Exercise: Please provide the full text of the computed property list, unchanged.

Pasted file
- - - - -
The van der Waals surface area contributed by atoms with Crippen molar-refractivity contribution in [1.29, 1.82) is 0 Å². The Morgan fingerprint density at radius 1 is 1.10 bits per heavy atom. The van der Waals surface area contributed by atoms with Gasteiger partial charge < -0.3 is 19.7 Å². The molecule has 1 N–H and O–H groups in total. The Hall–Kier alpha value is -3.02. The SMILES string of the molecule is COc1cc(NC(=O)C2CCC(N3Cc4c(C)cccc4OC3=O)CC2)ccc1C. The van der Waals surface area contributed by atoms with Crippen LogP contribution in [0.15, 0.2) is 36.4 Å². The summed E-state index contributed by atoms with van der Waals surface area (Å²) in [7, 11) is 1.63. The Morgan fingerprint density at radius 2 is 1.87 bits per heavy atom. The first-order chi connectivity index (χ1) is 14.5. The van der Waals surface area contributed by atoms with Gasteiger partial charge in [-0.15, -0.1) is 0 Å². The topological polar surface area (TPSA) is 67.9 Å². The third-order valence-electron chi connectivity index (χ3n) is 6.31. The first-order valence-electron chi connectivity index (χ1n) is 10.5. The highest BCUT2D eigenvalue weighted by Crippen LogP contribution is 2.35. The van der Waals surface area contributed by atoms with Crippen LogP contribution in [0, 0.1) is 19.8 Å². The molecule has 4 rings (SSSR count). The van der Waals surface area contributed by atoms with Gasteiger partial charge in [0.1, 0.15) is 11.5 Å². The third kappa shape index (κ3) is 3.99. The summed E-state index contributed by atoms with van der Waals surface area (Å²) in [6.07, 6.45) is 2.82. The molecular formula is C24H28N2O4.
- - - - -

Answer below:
The van der Waals surface area contributed by atoms with Crippen molar-refractivity contribution in [1.29, 1.82) is 0 Å². The Morgan fingerprint density at radius 1 is 1.10 bits per heavy atom. The van der Waals surface area contributed by atoms with Gasteiger partial charge < -0.3 is 19.7 Å². The molecule has 1 N–H and O–H groups in total. The Hall–Kier alpha value is -3.02. The SMILES string of the molecule is COc1cc(NC(=O)C2CCC(N3Cc4c(C)cccc4OC3=O)CC2)ccc1C. The van der Waals surface area contributed by atoms with Crippen LogP contribution in [0.15, 0.2) is 36.4 Å². The summed E-state index contributed by atoms with van der Waals surface area (Å²) in [7, 11) is 1.63. The Morgan fingerprint density at radius 2 is 1.87 bits per heavy atom. The first-order chi connectivity index (χ1) is 14.5. The van der Waals surface area contributed by atoms with Gasteiger partial charge in [-0.15, -0.1) is 0 Å². The topological polar surface area (TPSA) is 67.9 Å². The third-order valence-electron chi connectivity index (χ3n) is 6.31. The first-order valence-electron chi connectivity index (χ1n) is 10.5. The highest BCUT2D eigenvalue weighted by Crippen LogP contribution is 2.35. The van der Waals surface area contributed by atoms with Crippen LogP contribution in [0, 0.1) is 19.8 Å². The molecule has 4 rings (SSSR count). The van der Waals surface area contributed by atoms with Gasteiger partial charge in [0.1, 0.15) is 11.5 Å². The third kappa shape index (κ3) is 3.99. The summed E-state index contributed by atoms with van der Waals surface area (Å²) in [6.07, 6.45) is 2.82. The molecular formula is C24H28N2O4.